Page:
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Man Doubles Dividend After Full-Year Profit Rises 60%

Date: Thursday, May 29, 2008
Author: Tom Cahill, Bloomberg.com

Man Group Plc, the world's largest publicly traded hedge fund manager, doubled its dividend after earnings rose 60 percent last year and its flagship fund outperformed competitors.

Man Group advanced as much as 3.5 percent in London trading after pretax profit increased more than analysts estimated to $2.08 billion in the fiscal year ended March 31. Stanley Fink, Man Group's chief executive officer from 2000 until 2007 and now a director, plans to leave the company, it said today in a statement.

AHL Diversified Plc, whose computer-trading program is behind about a third of Man's investments, rose 37 percent in the past fiscal year, five times the 7.3 percent gain of the Credit Suisse/Tremont Hedge Fund Index. CEO Peter Clarke said assets under management rose 4.7 percent since March 31 to $78.5 billion, showing Man Group's ``differentiation'' from hedge funds overall, which started 2008 with their weakest performance in two decades.

``AHL's recent strong performance during turbulence stands them in good stead for inflows,'' said Daniel Havercroft, an analyst at Investec Ltd. in London, who has a ``buy'' rating on the shares. ``They're going to be on the winning side'' for attracting investments.

Man Group set the dividend for the past fiscal year at 44 cents, up from 20 cents a year earlier. The London-based company also plans to resume share buybacks.

The dividend shows Man Group is ``going to push aggressively'' a policy of returning extra cash from performance fees to investors, said Jason Streets, head of research at Evolution Securities in London. He has a ``buy'' rating on the stock.

Best Performer

Man gained 14.5 pence to 603 pence at 11 a.m. in London, valuing the company at 10.3 billion pounds. The stock is up 5.7 percent this year, the best performance in the 60-member Bloomberg Europe Banks and Financial Services Index.

Man said net performance fees more than doubled to $936 million from $358 million, while management fees rose 21 percent to $1.14 billion.

Net income rose 55 percent to $1.7 billion, or 90 cents a share, from $1.1 billion, or 55 cents, Man said in the statement. For the second half, net income was $1.04 billion, double a year earlier, according to Bloomberg calculations based on today's full-year figures.

Hedge funds are mostly private pools of capital whose managers participate substantially in the profit from their speculation on whether the price of assets will rise or fall. Hedge funds typically keep 20 percent of investment gains as performance fees.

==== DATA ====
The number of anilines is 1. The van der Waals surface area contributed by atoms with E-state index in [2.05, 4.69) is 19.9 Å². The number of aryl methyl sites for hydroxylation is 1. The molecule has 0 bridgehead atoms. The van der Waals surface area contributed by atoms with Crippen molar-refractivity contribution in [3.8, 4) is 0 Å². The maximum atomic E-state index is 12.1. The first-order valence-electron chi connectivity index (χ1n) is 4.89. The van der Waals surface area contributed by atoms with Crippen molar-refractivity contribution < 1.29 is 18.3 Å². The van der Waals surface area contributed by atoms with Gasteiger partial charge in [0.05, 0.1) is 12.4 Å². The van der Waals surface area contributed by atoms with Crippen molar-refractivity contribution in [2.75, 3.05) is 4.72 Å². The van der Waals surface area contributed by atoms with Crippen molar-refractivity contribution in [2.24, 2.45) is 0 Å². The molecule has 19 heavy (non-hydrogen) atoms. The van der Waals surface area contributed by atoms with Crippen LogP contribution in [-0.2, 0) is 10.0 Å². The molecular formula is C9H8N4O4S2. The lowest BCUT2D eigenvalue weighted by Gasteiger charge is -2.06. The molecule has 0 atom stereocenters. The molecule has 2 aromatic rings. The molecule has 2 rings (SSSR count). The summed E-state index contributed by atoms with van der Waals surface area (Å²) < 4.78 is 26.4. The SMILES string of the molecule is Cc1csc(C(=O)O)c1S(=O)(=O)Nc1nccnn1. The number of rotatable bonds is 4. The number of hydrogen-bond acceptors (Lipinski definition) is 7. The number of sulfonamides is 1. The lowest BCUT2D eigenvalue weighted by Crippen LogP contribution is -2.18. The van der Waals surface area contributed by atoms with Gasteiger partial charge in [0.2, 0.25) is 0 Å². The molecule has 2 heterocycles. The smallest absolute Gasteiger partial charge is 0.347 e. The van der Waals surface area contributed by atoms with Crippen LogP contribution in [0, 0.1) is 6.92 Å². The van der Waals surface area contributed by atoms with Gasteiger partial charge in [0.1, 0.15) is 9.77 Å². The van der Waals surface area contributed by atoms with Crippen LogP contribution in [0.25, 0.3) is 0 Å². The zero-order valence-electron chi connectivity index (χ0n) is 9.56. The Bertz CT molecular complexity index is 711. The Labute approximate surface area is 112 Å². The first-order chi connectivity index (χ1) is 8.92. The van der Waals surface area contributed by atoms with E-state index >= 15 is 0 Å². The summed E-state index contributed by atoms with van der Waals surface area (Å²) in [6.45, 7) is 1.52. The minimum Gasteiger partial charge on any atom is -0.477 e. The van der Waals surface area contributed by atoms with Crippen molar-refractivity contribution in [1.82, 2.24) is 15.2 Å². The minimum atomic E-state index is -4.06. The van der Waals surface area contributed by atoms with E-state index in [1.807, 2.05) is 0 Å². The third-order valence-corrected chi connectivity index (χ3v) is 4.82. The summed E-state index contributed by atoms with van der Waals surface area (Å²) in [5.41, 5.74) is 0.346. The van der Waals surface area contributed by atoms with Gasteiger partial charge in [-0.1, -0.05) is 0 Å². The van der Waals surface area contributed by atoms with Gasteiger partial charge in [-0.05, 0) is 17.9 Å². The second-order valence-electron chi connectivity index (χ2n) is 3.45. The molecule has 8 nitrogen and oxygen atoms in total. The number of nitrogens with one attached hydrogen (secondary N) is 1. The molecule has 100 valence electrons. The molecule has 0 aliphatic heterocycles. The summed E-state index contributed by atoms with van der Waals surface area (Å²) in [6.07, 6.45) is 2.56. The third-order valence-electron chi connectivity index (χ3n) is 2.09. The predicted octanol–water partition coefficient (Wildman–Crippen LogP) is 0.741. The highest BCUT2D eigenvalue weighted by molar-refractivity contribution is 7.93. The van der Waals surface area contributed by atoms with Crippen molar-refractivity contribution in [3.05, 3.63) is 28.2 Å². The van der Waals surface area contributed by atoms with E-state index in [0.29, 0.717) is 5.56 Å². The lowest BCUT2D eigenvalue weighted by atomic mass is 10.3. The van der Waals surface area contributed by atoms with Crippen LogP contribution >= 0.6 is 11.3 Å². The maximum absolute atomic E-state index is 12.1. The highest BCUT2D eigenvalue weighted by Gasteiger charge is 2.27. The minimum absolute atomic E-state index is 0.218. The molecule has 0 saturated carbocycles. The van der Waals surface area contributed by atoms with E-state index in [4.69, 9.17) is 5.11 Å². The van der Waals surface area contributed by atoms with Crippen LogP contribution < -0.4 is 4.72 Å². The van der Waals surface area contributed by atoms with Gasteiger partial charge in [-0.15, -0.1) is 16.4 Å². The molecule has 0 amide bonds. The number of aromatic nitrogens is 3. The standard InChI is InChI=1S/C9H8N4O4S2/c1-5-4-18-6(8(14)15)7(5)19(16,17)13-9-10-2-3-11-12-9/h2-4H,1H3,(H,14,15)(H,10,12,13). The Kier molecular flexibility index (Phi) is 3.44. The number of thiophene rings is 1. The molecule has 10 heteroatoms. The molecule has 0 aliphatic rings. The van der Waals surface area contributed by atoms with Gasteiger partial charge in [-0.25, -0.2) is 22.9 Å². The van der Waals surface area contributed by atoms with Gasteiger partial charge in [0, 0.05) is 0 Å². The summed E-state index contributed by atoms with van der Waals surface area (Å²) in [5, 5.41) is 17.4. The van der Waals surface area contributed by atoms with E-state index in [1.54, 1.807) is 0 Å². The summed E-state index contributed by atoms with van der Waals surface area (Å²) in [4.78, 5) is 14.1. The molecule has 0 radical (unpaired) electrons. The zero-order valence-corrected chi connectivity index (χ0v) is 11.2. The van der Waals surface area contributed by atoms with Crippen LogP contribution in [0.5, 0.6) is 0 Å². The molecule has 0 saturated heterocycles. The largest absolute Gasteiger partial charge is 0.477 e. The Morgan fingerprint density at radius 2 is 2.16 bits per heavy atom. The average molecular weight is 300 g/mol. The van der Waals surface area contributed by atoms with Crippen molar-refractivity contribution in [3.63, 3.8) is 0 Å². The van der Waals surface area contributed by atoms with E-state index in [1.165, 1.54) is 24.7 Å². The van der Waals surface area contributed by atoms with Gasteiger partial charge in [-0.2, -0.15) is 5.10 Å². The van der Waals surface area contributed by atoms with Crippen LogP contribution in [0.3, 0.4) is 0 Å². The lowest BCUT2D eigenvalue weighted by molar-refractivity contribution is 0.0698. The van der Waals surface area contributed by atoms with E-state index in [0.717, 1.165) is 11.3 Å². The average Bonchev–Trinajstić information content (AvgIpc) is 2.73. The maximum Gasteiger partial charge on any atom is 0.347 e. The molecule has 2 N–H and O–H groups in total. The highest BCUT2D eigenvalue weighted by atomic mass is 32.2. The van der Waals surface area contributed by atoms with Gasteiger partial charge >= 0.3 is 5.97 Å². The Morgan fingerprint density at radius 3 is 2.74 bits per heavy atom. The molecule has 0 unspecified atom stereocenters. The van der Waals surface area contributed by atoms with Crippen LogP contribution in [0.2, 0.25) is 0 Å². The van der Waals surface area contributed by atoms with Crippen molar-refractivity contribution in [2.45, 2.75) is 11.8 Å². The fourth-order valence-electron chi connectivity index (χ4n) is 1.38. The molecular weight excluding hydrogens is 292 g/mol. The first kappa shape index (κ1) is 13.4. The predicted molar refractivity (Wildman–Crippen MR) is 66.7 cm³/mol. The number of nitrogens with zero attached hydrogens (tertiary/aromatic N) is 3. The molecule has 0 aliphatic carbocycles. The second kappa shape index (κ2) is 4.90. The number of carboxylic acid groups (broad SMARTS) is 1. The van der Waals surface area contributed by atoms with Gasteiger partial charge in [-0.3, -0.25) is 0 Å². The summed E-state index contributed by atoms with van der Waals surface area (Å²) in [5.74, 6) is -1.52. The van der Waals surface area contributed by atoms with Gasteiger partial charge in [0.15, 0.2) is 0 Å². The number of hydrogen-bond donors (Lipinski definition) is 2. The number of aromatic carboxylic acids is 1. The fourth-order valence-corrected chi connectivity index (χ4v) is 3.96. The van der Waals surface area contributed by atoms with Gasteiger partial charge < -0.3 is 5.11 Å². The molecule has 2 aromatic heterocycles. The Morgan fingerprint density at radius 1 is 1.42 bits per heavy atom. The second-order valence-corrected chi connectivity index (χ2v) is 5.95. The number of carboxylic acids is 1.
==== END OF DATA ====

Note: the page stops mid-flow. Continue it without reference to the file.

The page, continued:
`Flows Haven't Slowed'

Man is attracting new investors even as the hedge fund industry flows overall declined in the first three months of the year to the slowest pace since the end of 2005.

``As far as we're concerned, flows haven't slowed,'' Clarke said in an interview today. ``There's been a differentiation between those that have performed in these markets and those that haven't. We're pleased to be in the category that have.''

The company said Fink, the deputy chairman and former CEO, will not seek re-election as a director. He won't be replaced and the move was expected, Clarke said today.

``This is a process that we've been managing for years not days,'' said Clarke. ``It's a natural progression.''

Fink was the son of a grocer from suburban Manchester in northern England. He increased Man's assets under management more than 10-fold in his seven years as CEO.

He joined Man Group as head of mergers and acquisitions in 1987. Man Group bought its first stake in AHL from a trio of physicists two years later and bought full control in 1994.

`Sweet Spot'

Started as a sugar trader in 1783, Man Group uses a bank of computer servers to determine AHL's investments in more than 200 commodities futures markets around the world. Man and other so- called managed futures funds have profited as crude oil has risen 36 percent to $130 a barrel and the dollar has declined as much as 10 percent against the euro.

``AHL is in the sweet spot'' because of sustained trends in futures prices, Streets said in an interview with Bloomberg television. He estimates AHL probably generated about 90 percent of Man's performance fees, Streets said.

Analysts estimated Man would earn $1.94 billion, according to the median of 16 estimates compiled by Bloomberg.

Man Group in March said it would buy half of New York-based debt manager Ore Hill Partners Plc to profit from a ``significant opportunity'' to increase fixed-income investments.

It also is looking for an Asian fund manager and an equity multi-strategy fund, Clarke said today. ``We're building a business,'' he said. ``We need managers to place money with.''

Man Group last year sold MF Global Ltd., the world's largest broker of exchange-traded derivatives, in an initial public offering. Man retained a 19 percent stake in MF Global, whose shares have lost about half their value this year.

``That is not a long term holding for us, we do expect to sell that down,'' Clarke said. ``We are in no hurry.''

To contact the reporter on this story: Tom Cahill in London at tcahill@bloomberg.net.